- Announcement: 2018 Summit In-Person Meeting – L.J Tan
- Influenza Surveillance Update – Alicia Budd (CDC)
- Upcoming Seasonal Flu Campaign Digital Activities – Kathleen LaPorte (CDC)
Announcement: 2018 Summit In-Person Meeting – L.J Tan
L.J reminded callers that the 2018 Summit in-person meeting will be held in conjunction with the National Immunization Conference (NIC) in Atlanta, Georgia. The NIC will be May 15-17 and the Summit will be May 17–18. The overlap on May 17 is the result of moving featured adult immunization speakers who normally would have been part of the Summit to the last day of NIC. In this way, a participant in the Summit who is unable to attend the entire NIC will be able to hear these featured speakers on Thursday and then stay through Friday for the Summit’s regular workgroup meetings, influenza content (including the manufacturer updates), and awards luncheon. In addition, a networking poster session will occur on Thursday evening. It is important to note that an adult immunization track will be conducted throughout the NIC, and persons are encouraged to spend the entire week learning about immunizations at both the NIC and the Summit. However, those attending only the Summit should plan to arrive on the evening of May 16 and depart after 4 p.m. on May 18. Registration instructions and other Information about the meeting will be posted on the Summit website as the Summit Organizing Committee finalizes the agenda and other details about the meeting.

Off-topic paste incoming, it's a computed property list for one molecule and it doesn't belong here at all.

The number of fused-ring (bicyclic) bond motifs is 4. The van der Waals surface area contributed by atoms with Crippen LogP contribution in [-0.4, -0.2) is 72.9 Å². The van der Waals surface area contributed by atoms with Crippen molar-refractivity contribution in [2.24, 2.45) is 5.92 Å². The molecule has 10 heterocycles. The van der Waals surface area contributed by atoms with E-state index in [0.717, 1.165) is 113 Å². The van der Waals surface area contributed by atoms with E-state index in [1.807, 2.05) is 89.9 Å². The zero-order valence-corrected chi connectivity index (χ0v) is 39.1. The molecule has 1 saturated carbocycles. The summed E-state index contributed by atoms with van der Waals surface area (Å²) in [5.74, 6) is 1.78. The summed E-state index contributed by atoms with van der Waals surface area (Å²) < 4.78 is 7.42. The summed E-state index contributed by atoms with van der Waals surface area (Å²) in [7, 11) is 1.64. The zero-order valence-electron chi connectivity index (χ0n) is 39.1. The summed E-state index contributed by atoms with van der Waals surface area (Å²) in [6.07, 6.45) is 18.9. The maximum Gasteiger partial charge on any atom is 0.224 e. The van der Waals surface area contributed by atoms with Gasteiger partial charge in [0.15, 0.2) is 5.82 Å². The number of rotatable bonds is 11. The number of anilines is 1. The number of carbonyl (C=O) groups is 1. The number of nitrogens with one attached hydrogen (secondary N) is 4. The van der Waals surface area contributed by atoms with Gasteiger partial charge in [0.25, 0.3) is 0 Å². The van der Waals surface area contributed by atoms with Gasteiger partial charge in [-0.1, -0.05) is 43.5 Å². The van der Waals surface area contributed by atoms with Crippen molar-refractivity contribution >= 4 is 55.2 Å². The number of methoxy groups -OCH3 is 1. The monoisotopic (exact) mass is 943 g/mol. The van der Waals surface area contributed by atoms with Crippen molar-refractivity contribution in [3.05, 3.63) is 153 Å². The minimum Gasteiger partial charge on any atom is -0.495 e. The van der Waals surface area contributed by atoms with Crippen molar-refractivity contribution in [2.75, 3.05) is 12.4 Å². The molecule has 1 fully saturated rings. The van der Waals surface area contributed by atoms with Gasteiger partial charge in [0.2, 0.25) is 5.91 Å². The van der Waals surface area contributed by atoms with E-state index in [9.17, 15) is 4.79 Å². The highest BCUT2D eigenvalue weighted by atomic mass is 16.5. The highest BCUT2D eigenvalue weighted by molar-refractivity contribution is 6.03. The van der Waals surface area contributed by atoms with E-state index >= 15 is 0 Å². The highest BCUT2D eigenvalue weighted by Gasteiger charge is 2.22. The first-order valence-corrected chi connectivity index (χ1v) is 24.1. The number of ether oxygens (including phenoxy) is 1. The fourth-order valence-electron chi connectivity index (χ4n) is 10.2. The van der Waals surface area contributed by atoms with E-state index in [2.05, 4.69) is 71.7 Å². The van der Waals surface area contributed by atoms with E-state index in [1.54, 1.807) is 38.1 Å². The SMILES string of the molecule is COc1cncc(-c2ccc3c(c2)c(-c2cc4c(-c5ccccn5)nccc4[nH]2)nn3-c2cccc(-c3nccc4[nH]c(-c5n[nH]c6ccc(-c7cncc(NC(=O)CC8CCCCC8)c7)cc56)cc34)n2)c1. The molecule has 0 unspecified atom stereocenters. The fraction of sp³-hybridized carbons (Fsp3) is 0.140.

Influenza Surveillance Update – Alicia Budd (CDC)
Alicia provided highlights of the influenza surveillance report from week 40, ending on October 7, 2017. This is the first report for the 2017–2018 season. Overall, we continue to see low levels of influenza throughout the country, but activity is slowly beginning to increase.
The percentage of respiratory specimens testing positive for influenza in clinical laboratories was 2.7%. Of these, approximately 2/3 were influenza A viruses. The majority of specimens (89%) tested at public health laboratories were influenza A(H3N2). All of the influenza B specimens for which lineage information is available have been the B Yamagata strain. Almost all specimens tested by CDC were similar to the vaccine strains. (B Yamagata is included in this year’s quadrivalent vaccine, but not the trivalent vaccine.) No anti-viral resistance has been detected to date.
Nationwide, influenza-like illness (ILI) activity was at 1.4%, below the national baseline of 2.2%. Now that we have begun the season, ILI information also is available on a state level, with activity summarized as minimal, low, medium, or high. Last week all 50 states, New York City, and the District of Columbia reported minimal ILI activity. This year for the first time, state-level ILI and laboratory data is available on FluView Interactive.
Based on reports from the National Center for Health Statistics (NCHS) surveillance system available for the week ending September 23, 5.4% of deaths were due to pneumonia and influenza (P&I). This percentage is below the epidemic threshold of 6.0% for the week.